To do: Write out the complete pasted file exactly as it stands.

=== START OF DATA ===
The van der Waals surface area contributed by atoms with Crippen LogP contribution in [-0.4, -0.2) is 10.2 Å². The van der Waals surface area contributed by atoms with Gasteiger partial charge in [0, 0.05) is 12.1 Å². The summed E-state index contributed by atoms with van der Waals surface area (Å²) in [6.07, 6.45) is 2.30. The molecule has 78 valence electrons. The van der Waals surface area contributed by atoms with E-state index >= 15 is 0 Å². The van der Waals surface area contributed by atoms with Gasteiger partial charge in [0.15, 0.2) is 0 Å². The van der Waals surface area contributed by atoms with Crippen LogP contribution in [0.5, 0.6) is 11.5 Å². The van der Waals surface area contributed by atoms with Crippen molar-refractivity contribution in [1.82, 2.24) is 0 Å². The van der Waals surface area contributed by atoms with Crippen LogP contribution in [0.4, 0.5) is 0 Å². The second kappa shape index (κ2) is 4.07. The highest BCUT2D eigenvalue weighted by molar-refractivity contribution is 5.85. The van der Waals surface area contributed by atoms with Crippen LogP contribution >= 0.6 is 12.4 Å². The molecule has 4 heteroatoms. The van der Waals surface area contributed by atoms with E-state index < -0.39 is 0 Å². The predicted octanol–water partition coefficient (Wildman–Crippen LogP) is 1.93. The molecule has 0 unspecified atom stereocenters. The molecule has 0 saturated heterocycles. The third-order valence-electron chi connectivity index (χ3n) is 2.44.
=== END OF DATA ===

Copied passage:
The van der Waals surface area contributed by atoms with Crippen LogP contribution in [-0.4, -0.2) is 10.2 Å². The van der Waals surface area contributed by atoms with Gasteiger partial charge in [0, 0.05) is 12.1 Å². The summed E-state index contributed by atoms with van der Waals surface area (Å²) in [6.07, 6.45) is 2.30. The molecule has 78 valence electrons. The van der Waals surface area contributed by atoms with E-state index >= 15 is 0 Å². The van der Waals surface area contributed by atoms with Gasteiger partial charge in [0.15, 0.2) is 0 Å². The van der Waals surface area contributed by atoms with Crippen LogP contribution in [0.5, 0.6) is 11.5 Å². The van der Waals surface area contributed by atoms with Crippen molar-refractivity contribution in [1.82, 2.24) is 0 Å². The van der Waals surface area contributed by atoms with Crippen LogP contribution in [0.4, 0.5) is 0 Å². The second kappa shape index (κ2) is 4.07. The highest BCUT2D eigenvalue weighted by molar-refractivity contribution is 5.85. The van der Waals surface area contributed by atoms with Crippen LogP contribution >= 0.6 is 12.4 Å². The molecule has 4 heteroatoms. The van der Waals surface area contributed by atoms with E-state index < -0.39 is 0 Å². The predicted octanol–water partition coefficient (Wildman–Crippen LogP) is 1.93. The molecule has 0 unspecified atom stereocenters. The molecule has 0 saturated heterocycles. The third-order valence-electron chi connectivity index (χ3n) is 2.44.